Though each side insists its proposal is about a vision for the labor movement, much of the debate has focused on budget priorities. Sweeney proposes increasing AFL-CIO political spending by about 30 percent and providing little or no increase to organizing. Instead, Sweeney would replace the current organizing support fund with $15 million in rebates of AFL-CIO dues to a few unions that meet higher standards than the Teamster plan—spending 30 percent (rather than 10 percent) of their national budgets and providing proof of strategic, well-staffed organizing projects.
There are problems with both rebate plans. They provide a relatively small amount of money, as most individual unions already fall far short of the agreed goal of devoting 30 percent of national budgets to organizing. The Teamsters’ more generous plan would reallocate less than one percent of the labor movement’s total resources to organizing and probably do little to leverage more spending from unions. But it’s also not clear whether the higher standards and smaller rebate fund in the Sweeney plan encourage more spending or simply reward unions already most committed to organizing.
Fighting for members
Beyond the budget battle, the two sides take different approaches on how to encourage unions to focus on their core constituencies, how to reduce unproductive competition and how to stop unions from undercutting contract standards. The current competition between SEIU and AFSCME to organize 49,000 home-based childcare workers in Illinois illustrates how thorny this issue can be. At the Executive Council meeting in Las Vegas, Stern openly criticized AFSCME President Gerald McEntee for attempting to organize these workers, whom SEIU began organizing 10 years ago.
Defending his union’s involvement, McEntee says that AFSCME is a leader in organizing childcare workers nationally and considers them a core industry. AFSCME says it found an interest in unionization among Illinois workers when it began approaching them last fall as part of its election-year political strategy. Moreover, Illinois AFSCME charges that SEIU locals had previously undercut standards for public employees in the contracts it negotiated, including one covering home healthcare workers. AFSCME contends that a troublesome precedent was set when the governor’s executive order granting bargaining rights excluded home healthcare workers from the health and pension plans that cover other state workers.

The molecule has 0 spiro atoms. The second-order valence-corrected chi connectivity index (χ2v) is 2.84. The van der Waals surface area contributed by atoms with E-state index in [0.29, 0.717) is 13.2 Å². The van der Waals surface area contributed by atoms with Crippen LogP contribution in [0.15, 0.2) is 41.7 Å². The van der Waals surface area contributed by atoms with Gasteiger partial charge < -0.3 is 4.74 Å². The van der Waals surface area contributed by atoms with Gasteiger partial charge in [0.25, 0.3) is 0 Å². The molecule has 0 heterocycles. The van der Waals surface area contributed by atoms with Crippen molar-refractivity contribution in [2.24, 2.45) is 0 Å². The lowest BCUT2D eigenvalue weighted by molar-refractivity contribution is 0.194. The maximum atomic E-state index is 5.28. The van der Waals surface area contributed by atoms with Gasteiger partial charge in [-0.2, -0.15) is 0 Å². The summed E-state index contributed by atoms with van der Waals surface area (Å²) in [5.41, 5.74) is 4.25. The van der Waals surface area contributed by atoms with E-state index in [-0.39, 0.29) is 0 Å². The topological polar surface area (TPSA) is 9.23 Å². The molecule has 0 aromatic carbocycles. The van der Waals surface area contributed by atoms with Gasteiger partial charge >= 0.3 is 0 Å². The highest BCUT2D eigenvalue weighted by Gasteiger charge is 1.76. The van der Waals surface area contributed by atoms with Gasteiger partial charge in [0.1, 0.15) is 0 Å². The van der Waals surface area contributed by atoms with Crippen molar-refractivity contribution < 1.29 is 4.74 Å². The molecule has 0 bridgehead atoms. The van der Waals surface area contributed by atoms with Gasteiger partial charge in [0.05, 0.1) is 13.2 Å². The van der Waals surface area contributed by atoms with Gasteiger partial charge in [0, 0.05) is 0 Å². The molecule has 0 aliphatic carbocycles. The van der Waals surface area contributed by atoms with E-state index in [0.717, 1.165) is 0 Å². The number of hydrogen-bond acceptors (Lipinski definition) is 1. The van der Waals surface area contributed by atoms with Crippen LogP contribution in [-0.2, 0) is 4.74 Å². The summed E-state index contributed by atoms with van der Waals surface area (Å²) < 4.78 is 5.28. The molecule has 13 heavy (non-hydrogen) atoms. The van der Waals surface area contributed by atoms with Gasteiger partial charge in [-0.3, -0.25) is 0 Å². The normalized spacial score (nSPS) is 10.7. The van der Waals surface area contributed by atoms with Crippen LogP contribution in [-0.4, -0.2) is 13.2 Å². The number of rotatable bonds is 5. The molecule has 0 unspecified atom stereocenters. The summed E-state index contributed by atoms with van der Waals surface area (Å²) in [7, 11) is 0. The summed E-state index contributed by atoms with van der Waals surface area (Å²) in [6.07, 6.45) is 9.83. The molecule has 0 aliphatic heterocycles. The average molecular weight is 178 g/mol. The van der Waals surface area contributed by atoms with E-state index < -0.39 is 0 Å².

SEIU, which represents home healthcare workers in Illinois and other states, argues that it pioneered the organization of such low-wage contingent workers, won executive orders granting bargaining rights and has over many years significantly improved both working conditions and pay for home healthcare workers.
Although SEIU was previously able to use the AFL-CIO jurisdictional dispute mechanism to prohibit AFSCME from competing to organize home healthcare workers, it has not used the same procedure in this case. “Now the focus is on the 42-day process” of the mail-in ballot election, SEIU Communications Director Ben Boyd says. “It’s a Democratic process that will allow 29,000 workers to be heard and hopefully come into this movement.” Both unions are on the ballot, each having around 10,000 signed membership cards certified by the independent election officials.
The two unions also have had a troubled—sometimes cooperative, sometimes conflictual—relationship in several other states on organizing both home childcare and healthcare workers. Although both sides in the dispute over the structure and strategy for the AFL-CIO agree that resolving such conflicts is important for the labor movement, ultimately neither mergers into bigger unions nor improved arbitration methods are any substitute for the individual unions reaching agreement on common strategy.
Union leaders at the executive council meeting did find common ground around dramatic proposals to strengthen state labor federations and central labor councils. And other unifying ideas were floated, such as sharing union members who volunteer as part-time or temporary organizers among different unions within the same geographic area.
Yet, as many unionists sadly anticipate and fear a potential departure of SEIU from the AFL-CIO at the national convention this summer, or some other wrenching fracture, labor seems far from forging the common strategy it desperately needs.
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David Moberg, a senior editor of In These Times, has been on the staff of the magazine since it began publishing in 1976. Before joining In These Times, he completed his work for a Ph.D. in anthropology at the University of Chicago and worked for Newsweek. He has received fellowships from the John D. and Catherine T. MacArthur Foundation and the Nation Institute for research on the new global economy. He can be reached at email@example.com.